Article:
And she reevaluates the framework as time passes:
“When I was a child this block had been a universe to me, its borders unknowable, and it was unsettling to see how finite it was, how easily escapable.”
Dialogue is not simply heard, it is studied and contemplated:
“This is a summary. The actual speech was scattered and angry, and Robin kept interrupting him, defending Canada and Canadians – I think? – and her own life, her commitments, her ideology.”
And because there have been some fractures in her life – literal and metaphorical – she is even further distanced from her own surroundings, her own world:
“I asked how the weather was in Montreal, about which she harbored endless comments. In those years I often knew more about the forecast there than where I lived.”
So Dual Citizens is about two sisters, but it’s also about how one might tell a tale of two sisters.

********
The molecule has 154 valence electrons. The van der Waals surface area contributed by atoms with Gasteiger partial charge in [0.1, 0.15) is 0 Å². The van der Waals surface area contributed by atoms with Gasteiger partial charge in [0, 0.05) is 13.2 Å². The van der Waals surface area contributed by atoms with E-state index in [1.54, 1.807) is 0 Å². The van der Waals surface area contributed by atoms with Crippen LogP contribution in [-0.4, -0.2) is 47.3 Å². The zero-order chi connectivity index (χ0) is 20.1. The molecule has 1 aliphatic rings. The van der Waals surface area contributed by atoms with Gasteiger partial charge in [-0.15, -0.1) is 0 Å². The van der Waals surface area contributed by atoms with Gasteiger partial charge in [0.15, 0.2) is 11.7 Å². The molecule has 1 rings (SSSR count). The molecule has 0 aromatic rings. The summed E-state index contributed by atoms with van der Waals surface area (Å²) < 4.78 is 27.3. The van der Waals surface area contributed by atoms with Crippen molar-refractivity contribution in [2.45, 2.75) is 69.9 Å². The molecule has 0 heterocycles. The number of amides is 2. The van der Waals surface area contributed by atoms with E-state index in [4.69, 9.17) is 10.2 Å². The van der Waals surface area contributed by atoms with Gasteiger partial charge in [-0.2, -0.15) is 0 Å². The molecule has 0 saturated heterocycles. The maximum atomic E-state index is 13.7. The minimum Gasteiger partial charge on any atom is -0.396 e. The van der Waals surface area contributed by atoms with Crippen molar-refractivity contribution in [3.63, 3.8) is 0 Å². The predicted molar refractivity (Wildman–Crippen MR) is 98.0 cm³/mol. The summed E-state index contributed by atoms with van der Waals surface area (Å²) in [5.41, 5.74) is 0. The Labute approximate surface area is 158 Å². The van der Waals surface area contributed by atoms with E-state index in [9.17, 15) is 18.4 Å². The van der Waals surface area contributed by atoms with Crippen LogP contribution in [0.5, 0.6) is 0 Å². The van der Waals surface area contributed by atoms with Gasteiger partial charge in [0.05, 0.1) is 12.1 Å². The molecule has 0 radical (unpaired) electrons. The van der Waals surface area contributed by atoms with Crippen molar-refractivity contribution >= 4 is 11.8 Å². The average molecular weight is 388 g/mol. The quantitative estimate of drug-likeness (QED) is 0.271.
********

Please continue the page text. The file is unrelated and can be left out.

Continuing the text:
It’s about the way that one might frame the telling, the process by which readers can examine the shape of the frame for clues about the architect.
If this isn’t the kind of fictional landscape you enjoy inhabiting, you’d do better to apply for citizenship in some other writer’s country.
(You can see all the shadows for the sticky-notes in my reading, in the image alongside, as part of the bigger shadow. That’s an indication of how enjoyable it was to assemble my understanding. But because this process reveals some unexpected truths, it would be spoilery to say much more about it.)